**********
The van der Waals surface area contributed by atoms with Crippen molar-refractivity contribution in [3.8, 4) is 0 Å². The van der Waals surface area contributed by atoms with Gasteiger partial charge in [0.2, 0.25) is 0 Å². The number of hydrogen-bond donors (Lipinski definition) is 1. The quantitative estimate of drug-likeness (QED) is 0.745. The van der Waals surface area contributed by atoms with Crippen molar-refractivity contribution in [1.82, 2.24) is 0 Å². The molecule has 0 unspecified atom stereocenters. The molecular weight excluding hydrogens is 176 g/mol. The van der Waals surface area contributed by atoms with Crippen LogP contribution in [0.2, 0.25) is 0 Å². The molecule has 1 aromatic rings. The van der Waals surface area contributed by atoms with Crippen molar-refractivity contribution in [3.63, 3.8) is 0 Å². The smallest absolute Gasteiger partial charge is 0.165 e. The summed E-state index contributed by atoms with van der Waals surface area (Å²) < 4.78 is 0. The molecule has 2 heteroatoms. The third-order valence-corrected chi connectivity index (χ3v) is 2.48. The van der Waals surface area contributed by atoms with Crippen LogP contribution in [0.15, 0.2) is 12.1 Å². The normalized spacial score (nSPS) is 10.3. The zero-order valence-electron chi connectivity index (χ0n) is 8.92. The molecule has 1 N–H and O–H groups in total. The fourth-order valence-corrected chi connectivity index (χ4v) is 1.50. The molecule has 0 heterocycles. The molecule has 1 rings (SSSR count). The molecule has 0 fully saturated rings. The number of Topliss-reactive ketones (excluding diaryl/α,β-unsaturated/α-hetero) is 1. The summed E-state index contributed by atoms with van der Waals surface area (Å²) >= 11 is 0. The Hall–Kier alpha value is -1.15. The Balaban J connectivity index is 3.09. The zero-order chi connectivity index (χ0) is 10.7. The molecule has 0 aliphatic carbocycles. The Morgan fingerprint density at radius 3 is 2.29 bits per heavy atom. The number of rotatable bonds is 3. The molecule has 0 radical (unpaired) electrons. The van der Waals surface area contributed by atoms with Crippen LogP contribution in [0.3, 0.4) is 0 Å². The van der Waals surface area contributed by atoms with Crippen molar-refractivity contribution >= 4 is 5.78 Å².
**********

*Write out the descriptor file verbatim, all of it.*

The van der Waals surface area contributed by atoms with Crippen molar-refractivity contribution in [3.8, 4) is 0 Å². The van der Waals surface area contributed by atoms with Gasteiger partial charge in [0.2, 0.25) is 0 Å². The number of hydrogen-bond donors (Lipinski definition) is 1. The quantitative estimate of drug-likeness (QED) is 0.745. The van der Waals surface area contributed by atoms with Crippen molar-refractivity contribution in [1.82, 2.24) is 0 Å². The molecule has 0 unspecified atom stereocenters. The molecular weight excluding hydrogens is 176 g/mol. The van der Waals surface area contributed by atoms with Crippen LogP contribution in [0.2, 0.25) is 0 Å². The molecule has 1 aromatic rings. The van der Waals surface area contributed by atoms with Crippen molar-refractivity contribution in [3.63, 3.8) is 0 Å². The smallest absolute Gasteiger partial charge is 0.165 e. The summed E-state index contributed by atoms with van der Waals surface area (Å²) < 4.78 is 0. The molecule has 2 heteroatoms. The third-order valence-corrected chi connectivity index (χ3v) is 2.48. The van der Waals surface area contributed by atoms with Crippen LogP contribution in [0.15, 0.2) is 12.1 Å². The normalized spacial score (nSPS) is 10.3. The zero-order valence-electron chi connectivity index (χ0n) is 8.92. The molecule has 1 N–H and O–H groups in total. The fourth-order valence-corrected chi connectivity index (χ4v) is 1.50. The molecule has 0 heterocycles. The molecule has 1 rings (SSSR count). The molecule has 0 fully saturated rings. The number of Topliss-reactive ketones (excluding diaryl/α,β-unsaturated/α-hetero) is 1. The summed E-state index contributed by atoms with van der Waals surface area (Å²) >= 11 is 0. The Hall–Kier alpha value is -1.15. The Balaban J connectivity index is 3.09. The zero-order chi connectivity index (χ0) is 10.7. The molecule has 0 aliphatic carbocycles. The Morgan fingerprint density at radius 3 is 2.29 bits per heavy atom. The number of rotatable bonds is 3. The molecule has 0 radical (unpaired) electrons. The van der Waals surface area contributed by atoms with Crippen LogP contribution in [0.3, 0.4) is 0 Å². The van der Waals surface area contributed by atoms with Crippen molar-refractivity contribution >= 4 is 5.78 Å².